Subject(s)
Anti-Inflammatory Agents/pharmacology , Antiviral Agents/pharmacology , COVID-19/virology , Cyclosporine/pharmacology , Cytokines/immunology , Lung/virology , SARS-CoV-2/drug effects , Virus Release/drug effects , COVID-19/genetics , COVID-19/immunology , Cytokine Release Syndrome , Cytokines/genetics , Humans , SARS-CoV-2/genetics , SARS-CoV-2/physiology
4.
Nat Rev Rheumatol ; 17(7): 378, 2021 07.
Article in English | MEDLINE | ID: covidwho-1550318
5.
J Infect Chemother ; 28(2): 304-307, 2022 Feb.
Article in English | MEDLINE | ID: covidwho-1514214

ABSTRACT

A 67-year-old Japanese man was admitted to our hospital with severe coronavirus disease 2019 (COVID-19) in March 2020. Mechanical ventilation was initiated 8 days after admission, due to severe respiratory failure. Multiple severe complications such as liver dysfunction, arrhythmia, brain infarction, and venous thromboembolism were also observed. We initially diagnosed Coombs test-positive warm autoimmune hemolytic anemia. Corticosteroids proved ineffective and anemia worsened with severe erythroid hypoplasia (0.5% erythroblasts in bone marrow), so we diagnosed pure red cell aplasia (PRCA). We also identified massive infiltration of cytotoxic T-lymphocytes expressing CD8, granzyme B, and perforin in bone marrow. Systemic cyclosporine was started, with full resolution of anemia and no need for blood transfusions after 4 weeks. We believe that this represents the first report of COVID-19-associated PRCA successfully treated using cyclosporine.


Subject(s)
Anemia, Hemolytic, Autoimmune , COVID-19 , Red-Cell Aplasia, Pure , Aged , Anemia, Hemolytic, Autoimmune/drug therapy , Cyclosporine/therapeutic use , Humans , Male , Red-Cell Aplasia, Pure/drug therapy , SARS-CoV-2
8.
Int Immunopharmacol ; 99: 108043, 2021 Oct.
Article in English | MEDLINE | ID: covidwho-1370550

ABSTRACT

BACKGROUND: Regarding the COVID-19 pandemic, potential therapeutic agents are being evaluated almost every day. Ciclosporin, a calcineurin inhibitor, is characterized by beneficial antiviral and immunomodulatory effects. The present study aimed to evaluate the efficacy of ciclosporin in managing COVID-19. METHODS: This study was a prospective non-controlled clinical trial carried out on 20 patients. Confirmed COVID-19 patients received two doses of ciclosporin (10 mg/kg and 5 mg/kg injections) 24 h apart. Mortality rate and the lengths of intensive care unit (ICU) and hospital stays were assessed for all 20 patients. RESULTS: The mortality rate and the need for mechanical ventilation were calculated as 50%. The percentage of ICU admission was 70%. The lengths of ICU and hospital stays were 8.13 ± 6.81 and 14.25 ± 8.55 days, respectively. The levels of ferritin and white blood cells were significantly higher after injecting the second dose of ciclosporin. Seven patients (35%) had radiologically improved lungs after ciclosporin therapy. CONCLUSION: It seems that the protocol of two doses of ciclosporin in combination with favipiravir does not have favorable effects among COVID-19 patients that do not respond to dexamethasone. Controlled trials are needed to confirm the results.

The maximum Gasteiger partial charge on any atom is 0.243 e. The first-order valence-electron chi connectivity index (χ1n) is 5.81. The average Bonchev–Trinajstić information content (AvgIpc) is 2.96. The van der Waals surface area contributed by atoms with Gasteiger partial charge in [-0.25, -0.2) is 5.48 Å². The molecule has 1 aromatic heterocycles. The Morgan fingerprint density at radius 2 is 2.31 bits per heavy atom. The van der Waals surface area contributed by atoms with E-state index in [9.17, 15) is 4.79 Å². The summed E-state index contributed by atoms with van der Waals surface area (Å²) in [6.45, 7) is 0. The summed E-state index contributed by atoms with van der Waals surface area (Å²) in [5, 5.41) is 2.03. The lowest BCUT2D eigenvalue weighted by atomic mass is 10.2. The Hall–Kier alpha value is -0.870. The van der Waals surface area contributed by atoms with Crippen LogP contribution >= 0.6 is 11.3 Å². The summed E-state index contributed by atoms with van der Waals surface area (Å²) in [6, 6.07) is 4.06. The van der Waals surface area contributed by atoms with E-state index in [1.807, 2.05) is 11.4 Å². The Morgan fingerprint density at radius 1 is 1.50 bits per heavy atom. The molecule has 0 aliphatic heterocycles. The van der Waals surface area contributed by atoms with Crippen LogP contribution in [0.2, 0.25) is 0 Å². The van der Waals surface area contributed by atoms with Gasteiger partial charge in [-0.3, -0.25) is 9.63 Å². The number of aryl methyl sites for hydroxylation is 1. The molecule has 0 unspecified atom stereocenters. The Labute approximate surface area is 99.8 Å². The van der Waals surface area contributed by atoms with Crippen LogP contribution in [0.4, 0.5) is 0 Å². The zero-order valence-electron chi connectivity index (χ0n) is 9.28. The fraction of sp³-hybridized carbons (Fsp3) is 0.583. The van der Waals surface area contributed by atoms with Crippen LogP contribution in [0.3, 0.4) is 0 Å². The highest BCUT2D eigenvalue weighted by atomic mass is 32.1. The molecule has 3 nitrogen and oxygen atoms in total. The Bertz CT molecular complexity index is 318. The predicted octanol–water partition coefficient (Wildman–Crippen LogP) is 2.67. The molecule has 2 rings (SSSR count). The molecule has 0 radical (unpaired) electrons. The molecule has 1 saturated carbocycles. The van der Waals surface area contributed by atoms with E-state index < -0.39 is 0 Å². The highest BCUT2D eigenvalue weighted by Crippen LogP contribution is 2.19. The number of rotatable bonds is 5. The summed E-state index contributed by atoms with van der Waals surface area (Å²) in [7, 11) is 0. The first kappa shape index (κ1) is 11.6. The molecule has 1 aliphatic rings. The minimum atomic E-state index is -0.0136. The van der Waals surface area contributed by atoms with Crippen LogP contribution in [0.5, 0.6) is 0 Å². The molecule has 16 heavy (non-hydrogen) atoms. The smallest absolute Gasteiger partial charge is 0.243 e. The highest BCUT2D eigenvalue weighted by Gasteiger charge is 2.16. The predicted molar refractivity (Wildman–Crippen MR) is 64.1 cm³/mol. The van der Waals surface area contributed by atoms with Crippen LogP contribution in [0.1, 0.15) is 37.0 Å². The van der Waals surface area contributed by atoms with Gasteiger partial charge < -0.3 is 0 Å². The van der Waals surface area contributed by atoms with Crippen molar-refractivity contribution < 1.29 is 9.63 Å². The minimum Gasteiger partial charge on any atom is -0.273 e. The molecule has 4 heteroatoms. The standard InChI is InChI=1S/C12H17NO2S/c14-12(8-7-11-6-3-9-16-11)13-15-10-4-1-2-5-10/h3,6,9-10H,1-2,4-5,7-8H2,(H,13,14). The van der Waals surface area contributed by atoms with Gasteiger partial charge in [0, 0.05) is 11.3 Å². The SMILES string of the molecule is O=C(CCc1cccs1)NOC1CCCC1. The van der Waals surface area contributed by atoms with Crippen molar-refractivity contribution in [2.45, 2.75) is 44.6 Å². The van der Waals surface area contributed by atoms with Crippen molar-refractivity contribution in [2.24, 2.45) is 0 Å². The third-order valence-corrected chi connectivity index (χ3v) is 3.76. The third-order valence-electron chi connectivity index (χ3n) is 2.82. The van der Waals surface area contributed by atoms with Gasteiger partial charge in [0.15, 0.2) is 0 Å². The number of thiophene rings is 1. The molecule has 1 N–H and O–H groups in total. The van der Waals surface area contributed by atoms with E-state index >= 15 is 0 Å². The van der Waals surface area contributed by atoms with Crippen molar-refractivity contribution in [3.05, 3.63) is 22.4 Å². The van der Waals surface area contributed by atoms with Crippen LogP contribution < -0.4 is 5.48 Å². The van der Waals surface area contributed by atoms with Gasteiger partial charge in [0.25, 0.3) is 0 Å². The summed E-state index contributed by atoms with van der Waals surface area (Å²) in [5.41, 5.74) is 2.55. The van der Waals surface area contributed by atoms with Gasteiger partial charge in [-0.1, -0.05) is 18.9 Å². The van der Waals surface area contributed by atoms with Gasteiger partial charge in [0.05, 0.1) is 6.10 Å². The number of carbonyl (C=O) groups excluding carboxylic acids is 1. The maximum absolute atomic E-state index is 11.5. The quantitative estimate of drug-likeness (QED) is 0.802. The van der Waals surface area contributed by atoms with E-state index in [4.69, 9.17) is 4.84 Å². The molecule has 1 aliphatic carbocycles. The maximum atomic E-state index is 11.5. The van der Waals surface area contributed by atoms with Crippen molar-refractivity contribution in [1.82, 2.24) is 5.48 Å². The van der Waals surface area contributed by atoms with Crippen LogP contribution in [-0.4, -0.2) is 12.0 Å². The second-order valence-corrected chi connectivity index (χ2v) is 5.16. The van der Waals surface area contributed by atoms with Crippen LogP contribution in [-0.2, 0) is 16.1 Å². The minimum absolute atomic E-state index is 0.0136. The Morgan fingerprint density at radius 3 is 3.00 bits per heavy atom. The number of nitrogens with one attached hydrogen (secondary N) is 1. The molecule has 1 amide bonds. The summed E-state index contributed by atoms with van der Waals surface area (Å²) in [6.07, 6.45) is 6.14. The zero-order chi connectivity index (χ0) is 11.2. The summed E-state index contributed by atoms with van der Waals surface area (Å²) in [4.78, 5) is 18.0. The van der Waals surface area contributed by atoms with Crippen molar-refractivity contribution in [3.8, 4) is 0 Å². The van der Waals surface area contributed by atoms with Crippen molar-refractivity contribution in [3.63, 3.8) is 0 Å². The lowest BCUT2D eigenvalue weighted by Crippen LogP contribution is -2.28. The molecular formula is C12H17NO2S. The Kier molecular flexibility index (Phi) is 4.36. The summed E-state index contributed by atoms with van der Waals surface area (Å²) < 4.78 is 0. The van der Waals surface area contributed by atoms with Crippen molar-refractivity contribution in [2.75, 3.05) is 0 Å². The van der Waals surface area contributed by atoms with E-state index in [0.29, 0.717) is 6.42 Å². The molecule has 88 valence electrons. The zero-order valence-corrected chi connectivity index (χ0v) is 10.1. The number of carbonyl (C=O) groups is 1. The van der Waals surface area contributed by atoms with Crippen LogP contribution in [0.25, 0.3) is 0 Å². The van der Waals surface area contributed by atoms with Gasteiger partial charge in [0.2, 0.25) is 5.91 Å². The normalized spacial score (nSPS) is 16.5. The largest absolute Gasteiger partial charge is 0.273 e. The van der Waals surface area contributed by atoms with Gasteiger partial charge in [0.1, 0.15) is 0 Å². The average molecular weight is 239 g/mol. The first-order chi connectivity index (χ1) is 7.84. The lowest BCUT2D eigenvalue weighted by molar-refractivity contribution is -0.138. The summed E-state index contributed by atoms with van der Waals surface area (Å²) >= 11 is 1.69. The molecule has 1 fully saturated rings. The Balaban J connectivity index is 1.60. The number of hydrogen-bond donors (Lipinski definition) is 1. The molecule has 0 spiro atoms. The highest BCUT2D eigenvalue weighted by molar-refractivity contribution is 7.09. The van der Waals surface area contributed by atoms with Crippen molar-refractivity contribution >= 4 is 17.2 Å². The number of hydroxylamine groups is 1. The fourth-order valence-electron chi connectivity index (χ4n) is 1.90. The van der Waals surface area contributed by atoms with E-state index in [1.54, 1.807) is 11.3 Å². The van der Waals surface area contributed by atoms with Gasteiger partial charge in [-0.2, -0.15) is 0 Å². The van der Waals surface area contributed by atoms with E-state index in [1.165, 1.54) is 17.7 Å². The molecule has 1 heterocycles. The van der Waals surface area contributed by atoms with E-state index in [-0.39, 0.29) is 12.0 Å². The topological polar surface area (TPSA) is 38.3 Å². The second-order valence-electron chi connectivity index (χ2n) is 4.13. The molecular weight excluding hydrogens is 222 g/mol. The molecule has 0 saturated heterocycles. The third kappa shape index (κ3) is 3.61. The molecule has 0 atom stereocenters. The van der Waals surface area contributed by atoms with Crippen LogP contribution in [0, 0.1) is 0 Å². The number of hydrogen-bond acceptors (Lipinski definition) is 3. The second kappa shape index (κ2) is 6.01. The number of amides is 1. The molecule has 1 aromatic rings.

Subject(s)
Amides/therapeutic use , Antiviral Agents/therapeutic use , COVID-19/drug therapy , Cyclosporine/therapeutic use , Pyrazines/therapeutic use , Adult , Aged , Aged, 80 and over , Dexamethasone/therapeutic use , Drug Monitoring , Drug Therapy, Combination , Female , Humans , Intensive Care Units , Male , Middle Aged , Pandemics , Prospective Studies , Respiration, Artificial , SARS-CoV-2 , Treatment Outcome , Young Adult
11.
Clin Dermatol ; 39(1): 76-83, 2021.
Article in English | MEDLINE | ID: covidwho-1300693

ABSTRACT